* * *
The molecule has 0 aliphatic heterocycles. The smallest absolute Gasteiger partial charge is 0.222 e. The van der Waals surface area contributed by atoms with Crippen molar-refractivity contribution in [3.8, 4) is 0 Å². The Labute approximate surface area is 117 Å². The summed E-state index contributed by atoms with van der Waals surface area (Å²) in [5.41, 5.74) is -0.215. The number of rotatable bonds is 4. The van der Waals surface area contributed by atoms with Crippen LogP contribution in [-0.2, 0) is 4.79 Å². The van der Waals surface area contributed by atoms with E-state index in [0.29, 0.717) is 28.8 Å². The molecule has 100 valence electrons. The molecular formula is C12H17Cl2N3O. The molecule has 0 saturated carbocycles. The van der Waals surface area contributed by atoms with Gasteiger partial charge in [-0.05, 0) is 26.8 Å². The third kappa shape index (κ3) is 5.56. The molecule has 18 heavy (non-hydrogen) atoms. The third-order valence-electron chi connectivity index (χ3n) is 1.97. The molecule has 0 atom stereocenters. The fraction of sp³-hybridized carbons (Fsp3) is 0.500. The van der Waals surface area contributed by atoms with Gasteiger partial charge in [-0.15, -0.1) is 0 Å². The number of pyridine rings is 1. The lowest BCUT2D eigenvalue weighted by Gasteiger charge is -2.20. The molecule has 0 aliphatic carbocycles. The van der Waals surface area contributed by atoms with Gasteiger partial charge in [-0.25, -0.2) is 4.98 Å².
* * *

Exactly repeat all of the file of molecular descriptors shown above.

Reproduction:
The molecule has 0 aliphatic heterocycles. The smallest absolute Gasteiger partial charge is 0.222 e. The van der Waals surface area contributed by atoms with Crippen molar-refractivity contribution in [3.8, 4) is 0 Å². The Labute approximate surface area is 117 Å². The summed E-state index contributed by atoms with van der Waals surface area (Å²) in [5.41, 5.74) is -0.215. The number of rotatable bonds is 4. The van der Waals surface area contributed by atoms with Crippen LogP contribution in [-0.2, 0) is 4.79 Å². The van der Waals surface area contributed by atoms with E-state index in [0.29, 0.717) is 28.8 Å². The molecule has 100 valence electrons. The molecular formula is C12H17Cl2N3O. The molecule has 0 saturated carbocycles. The van der Waals surface area contributed by atoms with Gasteiger partial charge in [-0.05, 0) is 26.8 Å². The third kappa shape index (κ3) is 5.56. The molecule has 18 heavy (non-hydrogen) atoms. The third-order valence-electron chi connectivity index (χ3n) is 1.97. The molecule has 0 atom stereocenters. The fraction of sp³-hybridized carbons (Fsp3) is 0.500. The van der Waals surface area contributed by atoms with Gasteiger partial charge in [-0.15, -0.1) is 0 Å². The number of pyridine rings is 1. The lowest BCUT2D eigenvalue weighted by Gasteiger charge is -2.20. The molecule has 0 aliphatic carbocycles. The van der Waals surface area contributed by atoms with Gasteiger partial charge in [-0.25, -0.2) is 4.98 Å².